- June 7, 2023
- Posted by: admin
Fox News could be entitled to a tax write-off of as much as $213 million, thanks to its $787.5 million settlement with Dominion Voting Systems on Tuesday, according to one report.
The network agreed to the payment to avoid a $1.6 billion defamation lawsuit going to trial, after broadcasting false claims suggesting Dominion Voting Systems helped steal the 2020 presidential election from Donald Trump using fraudulent voting machines.
Trump returned to Fox News in March, following an absence of several months, amid reports of tensions between the former president and the right-leaning network. During his absence Fox News gave heavy coverage to Florida Governor Ron DeSantis, Trump’s most credible rival for the 2024 Republican presidential nomination.
According to a report by The Lever, a progressive news outlet, the Dominion Voting settlement could allow Fox News to cut its tax bill by up to $213 million, as it slashed the network’s income.
Tax experts told The Lever legal costs can be considered “ordinary and necessary” business expenses by the IRS, allowing the company to make income tax deductions. Speaking to the outlet Brian Nick, chief communications officer of the Fox Corporation, said: “I can confirm tax deductibility but not the amount.”
Newsweek has independently approached Fox News for comment by email.
Speaking to Newsweek Armine Alajian, a certified public accountant and founder of Los Angeles-based firm the Alajian Group, confirmed legal costs can be treated as a legitimate business expense.
She said: “The fact that legal expenses are tax deductible for businesses is no secret, so Fox’s ability to write off hundreds of millions of dollars from their settlement payout isn’t surprising. If you’re a business owner and it’s reasonable and necessary under the IRS’s standards for your business to incur legal expenses, they are tax deductible.
“Defending your business, patents, trademarks or negotiating contracts are just a few examples of reasonable and necessary business legal expenses. As with most tax write-offs, there are limitations, which in this case include employment discrimination and whistleblower cases.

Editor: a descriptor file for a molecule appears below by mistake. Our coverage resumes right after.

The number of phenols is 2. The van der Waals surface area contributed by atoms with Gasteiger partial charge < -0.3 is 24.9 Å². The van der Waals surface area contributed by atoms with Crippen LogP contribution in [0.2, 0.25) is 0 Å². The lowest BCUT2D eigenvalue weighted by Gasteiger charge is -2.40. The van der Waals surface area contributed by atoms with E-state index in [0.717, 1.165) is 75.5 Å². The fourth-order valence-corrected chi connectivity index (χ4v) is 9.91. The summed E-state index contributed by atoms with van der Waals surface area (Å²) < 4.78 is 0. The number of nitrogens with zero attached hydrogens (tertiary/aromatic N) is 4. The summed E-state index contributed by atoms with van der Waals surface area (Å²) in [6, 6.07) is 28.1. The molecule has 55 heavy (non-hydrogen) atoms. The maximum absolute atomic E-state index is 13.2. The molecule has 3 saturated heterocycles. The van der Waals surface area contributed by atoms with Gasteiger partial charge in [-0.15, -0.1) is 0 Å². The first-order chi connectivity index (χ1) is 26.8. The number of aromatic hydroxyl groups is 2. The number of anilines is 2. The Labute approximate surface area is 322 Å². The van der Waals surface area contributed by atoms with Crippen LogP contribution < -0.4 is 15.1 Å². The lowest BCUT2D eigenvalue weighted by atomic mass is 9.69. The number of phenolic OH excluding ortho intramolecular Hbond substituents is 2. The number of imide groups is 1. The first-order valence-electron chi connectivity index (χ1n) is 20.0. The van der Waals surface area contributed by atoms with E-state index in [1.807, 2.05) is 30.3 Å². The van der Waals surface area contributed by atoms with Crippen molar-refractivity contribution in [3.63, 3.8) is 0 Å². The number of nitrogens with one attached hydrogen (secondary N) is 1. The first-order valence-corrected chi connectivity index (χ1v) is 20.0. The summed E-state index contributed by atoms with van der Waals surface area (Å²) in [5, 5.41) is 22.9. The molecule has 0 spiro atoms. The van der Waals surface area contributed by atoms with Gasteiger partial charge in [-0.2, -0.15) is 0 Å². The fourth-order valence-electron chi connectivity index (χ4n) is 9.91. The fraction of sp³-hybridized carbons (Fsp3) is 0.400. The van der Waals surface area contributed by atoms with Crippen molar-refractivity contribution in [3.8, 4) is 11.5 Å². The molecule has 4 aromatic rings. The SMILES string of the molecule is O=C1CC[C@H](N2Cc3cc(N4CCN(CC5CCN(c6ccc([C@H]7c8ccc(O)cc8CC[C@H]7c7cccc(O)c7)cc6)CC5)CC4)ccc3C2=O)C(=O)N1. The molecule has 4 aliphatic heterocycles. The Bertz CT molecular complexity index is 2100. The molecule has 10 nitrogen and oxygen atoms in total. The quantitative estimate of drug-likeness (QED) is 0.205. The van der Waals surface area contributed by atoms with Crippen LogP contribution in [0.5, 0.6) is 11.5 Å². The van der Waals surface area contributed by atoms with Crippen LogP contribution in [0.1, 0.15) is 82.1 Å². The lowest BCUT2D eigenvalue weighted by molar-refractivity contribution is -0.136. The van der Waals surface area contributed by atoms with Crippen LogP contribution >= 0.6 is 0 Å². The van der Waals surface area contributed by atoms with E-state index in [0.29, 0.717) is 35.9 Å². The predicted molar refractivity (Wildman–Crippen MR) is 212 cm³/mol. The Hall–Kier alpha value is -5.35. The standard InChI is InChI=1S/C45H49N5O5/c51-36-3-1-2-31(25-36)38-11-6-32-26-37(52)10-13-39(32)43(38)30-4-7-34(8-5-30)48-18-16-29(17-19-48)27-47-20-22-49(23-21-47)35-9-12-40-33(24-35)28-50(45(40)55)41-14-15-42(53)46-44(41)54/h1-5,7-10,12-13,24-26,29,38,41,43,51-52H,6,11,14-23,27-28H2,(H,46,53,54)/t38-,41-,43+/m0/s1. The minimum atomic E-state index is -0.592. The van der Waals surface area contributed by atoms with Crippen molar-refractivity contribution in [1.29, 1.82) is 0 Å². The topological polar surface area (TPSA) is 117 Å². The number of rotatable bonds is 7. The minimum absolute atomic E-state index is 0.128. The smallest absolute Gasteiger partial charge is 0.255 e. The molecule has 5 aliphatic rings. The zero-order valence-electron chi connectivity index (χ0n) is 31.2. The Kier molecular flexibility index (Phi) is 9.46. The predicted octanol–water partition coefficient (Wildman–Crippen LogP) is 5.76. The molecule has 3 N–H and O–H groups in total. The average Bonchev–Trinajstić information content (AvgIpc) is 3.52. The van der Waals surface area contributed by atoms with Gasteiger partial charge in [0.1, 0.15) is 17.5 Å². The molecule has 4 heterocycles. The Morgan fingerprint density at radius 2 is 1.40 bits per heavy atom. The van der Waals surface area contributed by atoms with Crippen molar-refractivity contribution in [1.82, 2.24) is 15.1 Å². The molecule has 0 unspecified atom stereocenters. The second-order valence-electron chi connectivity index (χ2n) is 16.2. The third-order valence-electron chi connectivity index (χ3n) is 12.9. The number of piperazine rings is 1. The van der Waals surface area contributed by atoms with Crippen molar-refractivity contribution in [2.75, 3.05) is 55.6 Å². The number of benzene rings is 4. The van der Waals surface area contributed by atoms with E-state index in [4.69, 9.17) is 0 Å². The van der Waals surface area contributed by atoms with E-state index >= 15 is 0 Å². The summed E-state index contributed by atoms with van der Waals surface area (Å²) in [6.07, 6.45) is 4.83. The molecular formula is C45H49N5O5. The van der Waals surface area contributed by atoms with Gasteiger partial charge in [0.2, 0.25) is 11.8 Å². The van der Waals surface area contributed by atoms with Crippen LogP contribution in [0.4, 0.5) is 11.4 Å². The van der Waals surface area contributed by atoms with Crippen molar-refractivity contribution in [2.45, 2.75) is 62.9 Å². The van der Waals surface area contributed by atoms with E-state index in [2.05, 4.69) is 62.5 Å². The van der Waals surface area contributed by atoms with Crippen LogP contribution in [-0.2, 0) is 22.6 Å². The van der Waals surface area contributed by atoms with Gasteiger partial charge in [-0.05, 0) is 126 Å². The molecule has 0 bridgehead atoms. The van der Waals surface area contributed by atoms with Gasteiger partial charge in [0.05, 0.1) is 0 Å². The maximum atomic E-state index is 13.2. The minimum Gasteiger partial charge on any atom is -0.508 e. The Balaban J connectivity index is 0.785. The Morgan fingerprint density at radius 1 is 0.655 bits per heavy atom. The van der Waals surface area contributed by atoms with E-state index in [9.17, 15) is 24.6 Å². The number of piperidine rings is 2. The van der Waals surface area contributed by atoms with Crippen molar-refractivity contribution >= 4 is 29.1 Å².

“On the flip side, Dominion’s lawsuit settlement will be considered income on their taxes. Of course, their legal expenses are also able to be written off.”
During an interview with The Lever, Professor Daniel Shaviro, a tax law expert at New York University, commented: “If your business model is to tell lies so that you’ll get viewers and have lots of advertising revenues, then, odious though this business model may be, the tax system’s job is to tax you on the profits that you actually make from it.
“And those profits are indeed reduced when you are successfully sued by the victims of your malicious falsehoods.”
Tuesday’s settlement was announced just after the jury had been officially selected, with presiding Delaware Superior Court Judge Eric Davis describing it as the “best lawyering” he’d ever seen.
John Poulos, CEO of Dominion Voting, welcomed the settlement in a statement sent to Newsweek.
He said: “Fox has admitted to telling lies about Dominion that caused enormous damage to my company, our employees and our customers. Nothing can ever make up for that.
“Truthful reporting in the media is essential to our democracy. Dominion, our employees and our partners are grateful to the court for allowing the process for the truth to come out. I cannot thank the election officials that we serve enough. Without them, there is no democracy, and they work tirelessly to that end and deserve much better.”
Fox News commented: “We are pleased to have reached a settlement of our dispute with Dominion Voting Systems. We acknowledge the Court’s rulings finding certain claims about Dominion to be false. This settlement reflects FOX’s continued commitment to the highest journalistic standards.”
Former federal prosecutor Glenn Kirschner said the settlement left him “feeling a little deflated,” as he was hoping for a trial “in which all of Fox’s intentional democracy-busting lies would be exposed.”
Update 4/21/23 3:48 a.m. ET: This story has been updated with comment from certified public accountant Armine Alajian.